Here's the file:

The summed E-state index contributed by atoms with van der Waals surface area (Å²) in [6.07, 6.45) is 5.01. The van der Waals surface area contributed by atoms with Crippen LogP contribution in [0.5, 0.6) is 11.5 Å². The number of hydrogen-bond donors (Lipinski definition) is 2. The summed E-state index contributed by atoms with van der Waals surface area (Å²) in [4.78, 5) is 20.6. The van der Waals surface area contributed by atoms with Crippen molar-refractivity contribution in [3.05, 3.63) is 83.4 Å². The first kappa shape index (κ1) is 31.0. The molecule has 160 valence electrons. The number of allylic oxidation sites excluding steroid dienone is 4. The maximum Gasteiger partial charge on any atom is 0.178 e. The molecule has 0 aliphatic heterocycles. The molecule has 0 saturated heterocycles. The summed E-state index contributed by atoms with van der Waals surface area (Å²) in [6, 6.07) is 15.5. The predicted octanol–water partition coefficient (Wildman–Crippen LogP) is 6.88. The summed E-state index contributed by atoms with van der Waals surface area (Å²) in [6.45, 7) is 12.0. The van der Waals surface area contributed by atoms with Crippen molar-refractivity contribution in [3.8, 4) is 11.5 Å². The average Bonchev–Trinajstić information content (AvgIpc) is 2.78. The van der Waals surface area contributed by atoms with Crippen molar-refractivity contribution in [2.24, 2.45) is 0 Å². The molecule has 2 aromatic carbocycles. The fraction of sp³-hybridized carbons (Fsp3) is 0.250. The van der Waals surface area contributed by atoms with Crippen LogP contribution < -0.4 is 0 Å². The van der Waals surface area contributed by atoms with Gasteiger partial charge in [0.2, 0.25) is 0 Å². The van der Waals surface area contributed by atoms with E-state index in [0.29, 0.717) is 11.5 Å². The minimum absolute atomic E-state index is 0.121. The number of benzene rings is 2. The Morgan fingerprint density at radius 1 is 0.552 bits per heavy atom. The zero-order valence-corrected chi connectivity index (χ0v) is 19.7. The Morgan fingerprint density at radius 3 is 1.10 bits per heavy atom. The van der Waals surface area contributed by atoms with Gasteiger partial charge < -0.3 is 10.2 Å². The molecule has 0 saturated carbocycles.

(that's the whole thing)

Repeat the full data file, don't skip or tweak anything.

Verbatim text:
The summed E-state index contributed by atoms with van der Waals surface area (Å²) in [6.07, 6.45) is 5.01. The van der Waals surface area contributed by atoms with Crippen LogP contribution in [0.5, 0.6) is 11.5 Å². The number of hydrogen-bond donors (Lipinski definition) is 2. The summed E-state index contributed by atoms with van der Waals surface area (Å²) in [4.78, 5) is 20.6. The van der Waals surface area contributed by atoms with Crippen molar-refractivity contribution in [3.05, 3.63) is 83.4 Å². The first kappa shape index (κ1) is 31.0. The molecule has 160 valence electrons. The number of allylic oxidation sites excluding steroid dienone is 4. The maximum Gasteiger partial charge on any atom is 0.178 e. The molecule has 0 aliphatic heterocycles. The molecule has 0 saturated heterocycles. The summed E-state index contributed by atoms with van der Waals surface area (Å²) in [6, 6.07) is 15.5. The predicted octanol–water partition coefficient (Wildman–Crippen LogP) is 6.88. The summed E-state index contributed by atoms with van der Waals surface area (Å²) in [6.45, 7) is 12.0. The van der Waals surface area contributed by atoms with Crippen molar-refractivity contribution in [3.8, 4) is 11.5 Å². The average Bonchev–Trinajstić information content (AvgIpc) is 2.78. The van der Waals surface area contributed by atoms with Crippen molar-refractivity contribution in [2.24, 2.45) is 0 Å². The molecule has 2 aromatic carbocycles. The fraction of sp³-hybridized carbons (Fsp3) is 0.250. The van der Waals surface area contributed by atoms with Crippen LogP contribution < -0.4 is 0 Å². The van der Waals surface area contributed by atoms with Gasteiger partial charge in [0.2, 0.25) is 0 Å². The van der Waals surface area contributed by atoms with E-state index in [0.29, 0.717) is 11.5 Å². The minimum absolute atomic E-state index is 0.121. The number of benzene rings is 2. The Morgan fingerprint density at radius 1 is 0.552 bits per heavy atom. The zero-order valence-corrected chi connectivity index (χ0v) is 19.7. The Morgan fingerprint density at radius 3 is 1.10 bits per heavy atom. The van der Waals surface area contributed by atoms with Gasteiger partial charge < -0.3 is 10.2 Å². The molecule has 0 saturated carbocycles.